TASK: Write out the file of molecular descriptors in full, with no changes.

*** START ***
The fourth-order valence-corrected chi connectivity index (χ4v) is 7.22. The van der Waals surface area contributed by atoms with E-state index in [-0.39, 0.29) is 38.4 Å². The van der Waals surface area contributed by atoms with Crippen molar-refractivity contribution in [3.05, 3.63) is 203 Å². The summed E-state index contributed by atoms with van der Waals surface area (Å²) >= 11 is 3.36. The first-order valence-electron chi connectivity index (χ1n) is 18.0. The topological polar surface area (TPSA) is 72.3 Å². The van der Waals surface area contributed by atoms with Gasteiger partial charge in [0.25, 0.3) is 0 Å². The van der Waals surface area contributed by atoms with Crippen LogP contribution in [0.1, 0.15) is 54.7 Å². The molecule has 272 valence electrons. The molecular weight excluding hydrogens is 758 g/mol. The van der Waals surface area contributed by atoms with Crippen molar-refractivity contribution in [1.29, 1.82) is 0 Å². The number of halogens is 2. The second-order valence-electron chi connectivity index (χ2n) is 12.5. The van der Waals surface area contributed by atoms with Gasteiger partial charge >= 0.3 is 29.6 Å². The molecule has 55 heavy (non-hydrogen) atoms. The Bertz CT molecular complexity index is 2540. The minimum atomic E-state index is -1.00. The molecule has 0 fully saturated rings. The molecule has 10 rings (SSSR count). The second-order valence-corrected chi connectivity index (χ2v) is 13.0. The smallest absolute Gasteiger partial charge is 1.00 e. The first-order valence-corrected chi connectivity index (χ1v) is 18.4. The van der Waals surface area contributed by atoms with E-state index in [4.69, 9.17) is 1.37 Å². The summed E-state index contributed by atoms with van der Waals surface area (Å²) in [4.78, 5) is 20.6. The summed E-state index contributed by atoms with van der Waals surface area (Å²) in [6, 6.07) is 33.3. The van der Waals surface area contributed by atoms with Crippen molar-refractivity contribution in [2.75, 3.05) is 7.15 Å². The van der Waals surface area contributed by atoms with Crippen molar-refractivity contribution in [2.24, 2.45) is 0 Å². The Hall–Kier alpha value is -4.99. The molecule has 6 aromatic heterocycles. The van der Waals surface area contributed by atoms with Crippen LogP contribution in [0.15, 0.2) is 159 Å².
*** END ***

The fourth-order valence-corrected chi connectivity index (χ4v) is 7.22. The van der Waals surface area contributed by atoms with E-state index in [-0.39, 0.29) is 38.4 Å². The van der Waals surface area contributed by atoms with Crippen molar-refractivity contribution in [3.05, 3.63) is 203 Å². The summed E-state index contributed by atoms with van der Waals surface area (Å²) >= 11 is 3.36. The first-order valence-electron chi connectivity index (χ1n) is 18.0. The topological polar surface area (TPSA) is 72.3 Å². The van der Waals surface area contributed by atoms with Gasteiger partial charge in [0.25, 0.3) is 0 Å². The van der Waals surface area contributed by atoms with Crippen LogP contribution in [0.1, 0.15) is 54.7 Å². The molecule has 272 valence electrons. The molecular weight excluding hydrogens is 758 g/mol. The van der Waals surface area contributed by atoms with Crippen molar-refractivity contribution in [1.29, 1.82) is 0 Å². The number of halogens is 2. The second-order valence-electron chi connectivity index (χ2n) is 12.5. The van der Waals surface area contributed by atoms with Gasteiger partial charge >= 0.3 is 29.6 Å². The molecule has 55 heavy (non-hydrogen) atoms. The Bertz CT molecular complexity index is 2540. The minimum atomic E-state index is -1.00. The molecule has 0 fully saturated rings. The molecule has 10 rings (SSSR count). The second-order valence-corrected chi connectivity index (χ2v) is 13.0. The smallest absolute Gasteiger partial charge is 1.00 e. The first-order valence-corrected chi connectivity index (χ1v) is 18.4. The van der Waals surface area contributed by atoms with E-state index in [4.69, 9.17) is 1.37 Å². The summed E-state index contributed by atoms with van der Waals surface area (Å²) in [4.78, 5) is 20.6. The summed E-state index contributed by atoms with van der Waals surface area (Å²) in [6, 6.07) is 33.3. The van der Waals surface area contributed by atoms with Crippen molar-refractivity contribution in [2.75, 3.05) is 7.15 Å². The van der Waals surface area contributed by atoms with Crippen molar-refractivity contribution in [2.24, 2.45) is 0 Å². The Hall–Kier alpha value is -4.99. The molecule has 6 aromatic heterocycles. The van der Waals surface area contributed by atoms with Crippen LogP contribution in [0.15, 0.2) is 159 Å².